Ectoparasites are unlikely to be a primary cause of population declines of bent-winged bats in south-eastern Australia
AuthorHolz, PH; Lumsden, LF; Hufschmid, J
Source TitleInternational Journal for Parasitology: Parasites and Wildlife
Document TypeJournal Article
CitationsHolz, P. H., Lumsden, L. F. & Hufschmid, J. (2018). Ectoparasites are unlikely to be a primary cause of population declines of bent-winged bats in south-eastern Australia. INTERNATIONAL JOURNAL FOR PARASITOLOGY-PARASITES AND WILDLIFE, 7 (3), pp.423-428. https://doi.org/10.1016/j.ijppaw.2018.10.006.
Access StatusOpen Access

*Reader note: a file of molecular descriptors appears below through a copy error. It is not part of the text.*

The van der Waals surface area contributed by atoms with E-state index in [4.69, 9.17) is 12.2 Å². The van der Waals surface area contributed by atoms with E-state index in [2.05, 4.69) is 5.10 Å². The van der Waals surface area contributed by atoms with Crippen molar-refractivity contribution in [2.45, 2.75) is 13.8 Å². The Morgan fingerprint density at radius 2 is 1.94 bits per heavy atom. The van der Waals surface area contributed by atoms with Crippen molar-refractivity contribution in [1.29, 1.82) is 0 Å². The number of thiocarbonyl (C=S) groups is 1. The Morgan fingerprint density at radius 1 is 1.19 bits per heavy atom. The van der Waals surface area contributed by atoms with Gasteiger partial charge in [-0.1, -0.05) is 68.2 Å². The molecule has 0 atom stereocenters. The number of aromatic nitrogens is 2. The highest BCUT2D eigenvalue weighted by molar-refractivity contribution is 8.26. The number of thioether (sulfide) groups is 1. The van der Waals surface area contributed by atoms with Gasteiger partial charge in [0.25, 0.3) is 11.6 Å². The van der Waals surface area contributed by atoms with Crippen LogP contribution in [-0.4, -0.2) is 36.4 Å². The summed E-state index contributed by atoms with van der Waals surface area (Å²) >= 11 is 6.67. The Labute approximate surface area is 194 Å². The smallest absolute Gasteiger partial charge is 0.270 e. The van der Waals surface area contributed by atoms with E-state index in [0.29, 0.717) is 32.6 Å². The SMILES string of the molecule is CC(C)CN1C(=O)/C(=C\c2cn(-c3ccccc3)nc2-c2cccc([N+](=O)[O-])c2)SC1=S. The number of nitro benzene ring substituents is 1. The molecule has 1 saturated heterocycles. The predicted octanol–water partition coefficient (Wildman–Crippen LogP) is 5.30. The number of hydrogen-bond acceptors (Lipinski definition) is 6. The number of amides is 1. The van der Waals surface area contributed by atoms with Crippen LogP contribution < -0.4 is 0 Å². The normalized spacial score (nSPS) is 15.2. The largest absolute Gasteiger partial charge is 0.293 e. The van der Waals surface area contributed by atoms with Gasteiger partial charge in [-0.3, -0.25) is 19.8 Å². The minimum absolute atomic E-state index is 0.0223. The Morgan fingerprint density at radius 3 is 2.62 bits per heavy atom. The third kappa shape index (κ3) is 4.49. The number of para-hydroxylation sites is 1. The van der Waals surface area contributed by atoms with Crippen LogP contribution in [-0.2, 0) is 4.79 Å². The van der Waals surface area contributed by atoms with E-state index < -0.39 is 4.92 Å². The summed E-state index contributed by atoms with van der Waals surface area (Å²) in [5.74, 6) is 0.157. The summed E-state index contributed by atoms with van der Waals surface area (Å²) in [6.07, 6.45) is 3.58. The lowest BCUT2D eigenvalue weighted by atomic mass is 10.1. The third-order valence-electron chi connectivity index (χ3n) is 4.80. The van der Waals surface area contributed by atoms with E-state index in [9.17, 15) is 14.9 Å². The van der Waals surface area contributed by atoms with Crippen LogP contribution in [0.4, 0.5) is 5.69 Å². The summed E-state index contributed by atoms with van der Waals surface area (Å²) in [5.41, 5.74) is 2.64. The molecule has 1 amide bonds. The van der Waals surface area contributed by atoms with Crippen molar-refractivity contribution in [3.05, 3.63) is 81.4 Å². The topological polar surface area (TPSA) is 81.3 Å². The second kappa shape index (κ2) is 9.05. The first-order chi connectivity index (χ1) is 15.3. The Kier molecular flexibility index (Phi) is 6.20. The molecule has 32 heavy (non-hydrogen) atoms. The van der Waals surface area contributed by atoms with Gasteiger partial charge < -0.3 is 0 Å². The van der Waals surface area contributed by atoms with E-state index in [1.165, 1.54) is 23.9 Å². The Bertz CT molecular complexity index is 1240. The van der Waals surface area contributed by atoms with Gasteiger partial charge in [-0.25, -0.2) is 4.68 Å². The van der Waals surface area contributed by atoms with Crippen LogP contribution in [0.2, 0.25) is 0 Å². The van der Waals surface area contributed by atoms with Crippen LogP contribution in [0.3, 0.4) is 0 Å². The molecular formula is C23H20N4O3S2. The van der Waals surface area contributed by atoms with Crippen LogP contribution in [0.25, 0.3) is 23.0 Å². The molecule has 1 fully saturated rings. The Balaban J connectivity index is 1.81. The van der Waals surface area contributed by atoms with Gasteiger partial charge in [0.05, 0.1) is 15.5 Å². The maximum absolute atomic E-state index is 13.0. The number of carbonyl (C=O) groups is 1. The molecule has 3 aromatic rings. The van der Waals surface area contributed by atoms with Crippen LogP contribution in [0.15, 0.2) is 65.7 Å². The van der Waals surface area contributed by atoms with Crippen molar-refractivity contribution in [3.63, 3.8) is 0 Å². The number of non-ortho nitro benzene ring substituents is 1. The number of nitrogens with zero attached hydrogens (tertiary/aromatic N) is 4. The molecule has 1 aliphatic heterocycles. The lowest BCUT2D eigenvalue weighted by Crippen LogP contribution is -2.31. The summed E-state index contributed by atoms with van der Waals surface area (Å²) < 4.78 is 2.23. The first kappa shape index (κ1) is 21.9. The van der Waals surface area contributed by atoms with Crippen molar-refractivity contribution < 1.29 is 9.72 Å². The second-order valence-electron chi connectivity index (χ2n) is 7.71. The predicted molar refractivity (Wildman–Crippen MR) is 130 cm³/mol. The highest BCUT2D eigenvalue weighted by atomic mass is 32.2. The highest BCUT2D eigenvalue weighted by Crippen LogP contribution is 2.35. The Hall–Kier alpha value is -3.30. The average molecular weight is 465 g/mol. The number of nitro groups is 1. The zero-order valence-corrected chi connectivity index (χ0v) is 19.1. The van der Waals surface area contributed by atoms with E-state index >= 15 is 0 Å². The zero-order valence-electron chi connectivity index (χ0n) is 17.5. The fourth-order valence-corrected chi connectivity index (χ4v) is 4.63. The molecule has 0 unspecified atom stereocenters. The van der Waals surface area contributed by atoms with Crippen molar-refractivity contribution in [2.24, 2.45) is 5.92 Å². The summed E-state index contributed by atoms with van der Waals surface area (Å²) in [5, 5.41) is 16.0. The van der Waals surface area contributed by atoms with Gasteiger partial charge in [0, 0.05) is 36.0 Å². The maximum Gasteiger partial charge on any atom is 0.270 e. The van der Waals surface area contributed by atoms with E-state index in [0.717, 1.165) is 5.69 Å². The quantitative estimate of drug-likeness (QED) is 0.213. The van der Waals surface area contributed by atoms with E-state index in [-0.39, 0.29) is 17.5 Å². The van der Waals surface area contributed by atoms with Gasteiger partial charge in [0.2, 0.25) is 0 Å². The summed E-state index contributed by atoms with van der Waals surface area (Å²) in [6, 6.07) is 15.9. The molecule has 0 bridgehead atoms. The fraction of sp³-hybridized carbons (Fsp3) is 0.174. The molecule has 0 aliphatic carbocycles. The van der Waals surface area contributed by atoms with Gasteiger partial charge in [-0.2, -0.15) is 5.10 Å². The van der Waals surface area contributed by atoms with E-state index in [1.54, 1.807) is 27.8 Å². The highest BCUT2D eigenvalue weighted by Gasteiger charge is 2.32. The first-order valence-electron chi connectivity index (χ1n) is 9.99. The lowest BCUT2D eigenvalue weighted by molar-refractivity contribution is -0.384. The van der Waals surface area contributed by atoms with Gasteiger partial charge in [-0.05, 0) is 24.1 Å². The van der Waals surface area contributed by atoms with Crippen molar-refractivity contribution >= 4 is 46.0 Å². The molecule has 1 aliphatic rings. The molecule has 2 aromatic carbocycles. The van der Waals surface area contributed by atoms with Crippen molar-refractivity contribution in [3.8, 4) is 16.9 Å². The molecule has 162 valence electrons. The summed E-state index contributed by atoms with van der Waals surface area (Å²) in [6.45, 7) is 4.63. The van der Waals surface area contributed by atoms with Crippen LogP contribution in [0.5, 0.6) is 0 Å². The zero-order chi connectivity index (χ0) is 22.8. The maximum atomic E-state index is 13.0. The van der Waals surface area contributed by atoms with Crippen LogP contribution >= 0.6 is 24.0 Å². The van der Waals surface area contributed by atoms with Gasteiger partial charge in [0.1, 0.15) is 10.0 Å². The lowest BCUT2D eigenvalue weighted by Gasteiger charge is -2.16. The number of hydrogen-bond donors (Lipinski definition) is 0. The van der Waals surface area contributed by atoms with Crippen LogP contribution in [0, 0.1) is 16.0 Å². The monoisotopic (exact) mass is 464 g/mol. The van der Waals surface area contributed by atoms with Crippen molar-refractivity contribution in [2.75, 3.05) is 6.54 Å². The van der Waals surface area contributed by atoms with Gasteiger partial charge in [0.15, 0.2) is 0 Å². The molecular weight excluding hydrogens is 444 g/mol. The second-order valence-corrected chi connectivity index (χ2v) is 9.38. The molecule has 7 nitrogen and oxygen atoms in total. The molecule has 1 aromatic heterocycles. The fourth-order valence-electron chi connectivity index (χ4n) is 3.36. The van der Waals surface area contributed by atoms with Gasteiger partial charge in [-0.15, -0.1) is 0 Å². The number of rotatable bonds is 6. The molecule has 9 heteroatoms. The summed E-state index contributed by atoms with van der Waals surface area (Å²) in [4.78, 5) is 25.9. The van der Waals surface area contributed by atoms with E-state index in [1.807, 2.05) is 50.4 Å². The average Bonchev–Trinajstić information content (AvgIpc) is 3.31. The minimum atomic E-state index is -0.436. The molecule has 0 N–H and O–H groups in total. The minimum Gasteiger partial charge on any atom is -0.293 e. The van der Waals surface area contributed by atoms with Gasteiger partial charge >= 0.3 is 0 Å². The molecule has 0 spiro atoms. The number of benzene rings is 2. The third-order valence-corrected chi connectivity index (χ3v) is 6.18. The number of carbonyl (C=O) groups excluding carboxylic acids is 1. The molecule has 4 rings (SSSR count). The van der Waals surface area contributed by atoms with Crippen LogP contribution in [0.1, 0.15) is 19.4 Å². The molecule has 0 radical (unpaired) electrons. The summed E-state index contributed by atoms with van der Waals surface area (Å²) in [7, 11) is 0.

While bats carry a diverse range of ectoparasites, little research has been conducted on the effects these organisms may have on bat populations. The southern bent-winged bat (Miniopterus orianae bassanii) is a critically endangered subspecies endemic to south-eastern Australia, whose numbers have declined over the past 50 years for unknown reasons. As part of a larger study to investigate the potential role of disease in these declines, southern bent-winged bats from four locations were captured and examined for the presence of bat flies, mites, ticks and the nematode Riouxgolvania beveridgei (previously associated with skin nodules in bent-winged bats). Results were compared with those obtained from the more common eastern bent-winged bat (Miniopterus orianae oceanensis), sampling animals from three different locations. All four types of parasite were found on both subspecies. There was no correlation between the presence of ectoparasites, body weight or any signs of disease. However, prevalence of tick and R. beveridgei infections were greater in Victorian southern bent-winged bats than South Australian southern bent-winged bats and eastern bent-winged bats, possibly indicative of some type of chronic stress impacting the immune system of this subspecies.
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